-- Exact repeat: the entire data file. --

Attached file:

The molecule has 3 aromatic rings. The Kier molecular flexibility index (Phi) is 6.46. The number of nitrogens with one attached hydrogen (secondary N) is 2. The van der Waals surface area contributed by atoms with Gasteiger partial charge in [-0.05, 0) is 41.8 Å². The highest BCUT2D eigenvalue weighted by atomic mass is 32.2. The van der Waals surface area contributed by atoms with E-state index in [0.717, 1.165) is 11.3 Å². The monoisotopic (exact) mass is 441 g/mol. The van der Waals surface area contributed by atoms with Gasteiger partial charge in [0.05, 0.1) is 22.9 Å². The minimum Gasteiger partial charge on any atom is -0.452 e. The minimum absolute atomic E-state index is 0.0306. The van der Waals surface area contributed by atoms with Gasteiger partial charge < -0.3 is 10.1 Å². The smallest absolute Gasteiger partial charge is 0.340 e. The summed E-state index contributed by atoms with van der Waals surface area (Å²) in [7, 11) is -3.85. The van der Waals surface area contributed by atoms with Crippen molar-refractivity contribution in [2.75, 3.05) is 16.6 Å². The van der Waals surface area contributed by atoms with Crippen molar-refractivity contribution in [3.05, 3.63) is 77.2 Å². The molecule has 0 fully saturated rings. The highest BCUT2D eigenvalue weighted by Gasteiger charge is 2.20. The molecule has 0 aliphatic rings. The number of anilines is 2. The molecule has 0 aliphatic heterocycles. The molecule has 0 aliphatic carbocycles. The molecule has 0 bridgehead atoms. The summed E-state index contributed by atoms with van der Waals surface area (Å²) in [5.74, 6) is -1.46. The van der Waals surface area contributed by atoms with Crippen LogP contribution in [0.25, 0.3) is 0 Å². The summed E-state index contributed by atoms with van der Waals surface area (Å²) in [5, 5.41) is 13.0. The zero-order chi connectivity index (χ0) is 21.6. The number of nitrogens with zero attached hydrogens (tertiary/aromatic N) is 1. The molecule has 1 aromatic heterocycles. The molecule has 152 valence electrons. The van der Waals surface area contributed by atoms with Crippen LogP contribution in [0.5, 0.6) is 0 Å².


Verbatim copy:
The molecule has 3 aromatic rings. The Kier molecular flexibility index (Phi) is 6.46. The number of nitrogens with one attached hydrogen (secondary N) is 2. The van der Waals surface area contributed by atoms with Gasteiger partial charge in [-0.05, 0) is 41.8 Å². The highest BCUT2D eigenvalue weighted by atomic mass is 32.2. The van der Waals surface area contributed by atoms with E-state index in [0.717, 1.165) is 11.3 Å². The monoisotopic (exact) mass is 441 g/mol. The van der Waals surface area contributed by atoms with Gasteiger partial charge in [0.05, 0.1) is 22.9 Å². The minimum Gasteiger partial charge on any atom is -0.452 e. The minimum absolute atomic E-state index is 0.0306. The van der Waals surface area contributed by atoms with Gasteiger partial charge < -0.3 is 10.1 Å². The smallest absolute Gasteiger partial charge is 0.340 e. The summed E-state index contributed by atoms with van der Waals surface area (Å²) in [7, 11) is -3.85. The van der Waals surface area contributed by atoms with Crippen molar-refractivity contribution in [2.75, 3.05) is 16.6 Å². The van der Waals surface area contributed by atoms with Crippen molar-refractivity contribution in [3.05, 3.63) is 77.2 Å². The molecule has 0 fully saturated rings. The highest BCUT2D eigenvalue weighted by Gasteiger charge is 2.20. The molecule has 0 aliphatic rings. The number of anilines is 2. The molecule has 0 aliphatic heterocycles. The molecule has 0 aliphatic carbocycles. The molecule has 0 bridgehead atoms. The summed E-state index contributed by atoms with van der Waals surface area (Å²) in [5.74, 6) is -1.46. The van der Waals surface area contributed by atoms with Crippen LogP contribution in [0.25, 0.3) is 0 Å². The summed E-state index contributed by atoms with van der Waals surface area (Å²) in [5, 5.41) is 13.0. The zero-order chi connectivity index (χ0) is 21.6. The number of nitrogens with zero attached hydrogens (tertiary/aromatic N) is 1. The molecule has 1 aromatic heterocycles. The molecule has 152 valence electrons. The van der Waals surface area contributed by atoms with Crippen LogP contribution in [0.5, 0.6) is 0 Å².